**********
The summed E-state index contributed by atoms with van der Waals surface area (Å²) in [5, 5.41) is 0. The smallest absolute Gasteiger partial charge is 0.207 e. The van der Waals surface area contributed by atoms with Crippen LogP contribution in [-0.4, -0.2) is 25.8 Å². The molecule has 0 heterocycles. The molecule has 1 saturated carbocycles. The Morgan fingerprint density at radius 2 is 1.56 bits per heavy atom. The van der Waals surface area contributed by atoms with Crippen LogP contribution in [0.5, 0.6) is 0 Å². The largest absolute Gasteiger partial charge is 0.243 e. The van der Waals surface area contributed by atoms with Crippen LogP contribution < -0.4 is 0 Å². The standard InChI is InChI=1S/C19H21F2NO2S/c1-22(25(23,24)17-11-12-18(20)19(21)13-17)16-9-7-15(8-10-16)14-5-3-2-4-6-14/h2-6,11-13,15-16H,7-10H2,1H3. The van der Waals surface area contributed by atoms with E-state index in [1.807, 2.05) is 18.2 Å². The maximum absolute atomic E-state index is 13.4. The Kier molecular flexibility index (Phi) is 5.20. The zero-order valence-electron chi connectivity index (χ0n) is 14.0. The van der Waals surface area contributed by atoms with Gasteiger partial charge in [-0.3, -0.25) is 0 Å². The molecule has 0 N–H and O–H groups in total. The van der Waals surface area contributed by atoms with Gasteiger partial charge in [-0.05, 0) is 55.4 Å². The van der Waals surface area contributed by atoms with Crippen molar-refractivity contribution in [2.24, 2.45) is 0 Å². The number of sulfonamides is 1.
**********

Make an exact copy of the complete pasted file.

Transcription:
The summed E-state index contributed by atoms with van der Waals surface area (Å²) in [5, 5.41) is 0. The smallest absolute Gasteiger partial charge is 0.207 e. The van der Waals surface area contributed by atoms with Crippen LogP contribution in [-0.4, -0.2) is 25.8 Å². The molecule has 0 heterocycles. The molecule has 1 saturated carbocycles. The Morgan fingerprint density at radius 2 is 1.56 bits per heavy atom. The van der Waals surface area contributed by atoms with Crippen LogP contribution in [0.5, 0.6) is 0 Å². The largest absolute Gasteiger partial charge is 0.243 e. The van der Waals surface area contributed by atoms with Crippen LogP contribution < -0.4 is 0 Å². The standard InChI is InChI=1S/C19H21F2NO2S/c1-22(25(23,24)17-11-12-18(20)19(21)13-17)16-9-7-15(8-10-16)14-5-3-2-4-6-14/h2-6,11-13,15-16H,7-10H2,1H3. The van der Waals surface area contributed by atoms with E-state index in [1.807, 2.05) is 18.2 Å². The maximum absolute atomic E-state index is 13.4. The Kier molecular flexibility index (Phi) is 5.20. The zero-order valence-electron chi connectivity index (χ0n) is 14.0. The van der Waals surface area contributed by atoms with Gasteiger partial charge in [-0.3, -0.25) is 0 Å². The molecule has 0 N–H and O–H groups in total. The van der Waals surface area contributed by atoms with Gasteiger partial charge in [-0.05, 0) is 55.4 Å². The van der Waals surface area contributed by atoms with Crippen molar-refractivity contribution in [2.24, 2.45) is 0 Å². The number of sulfonamides is 1.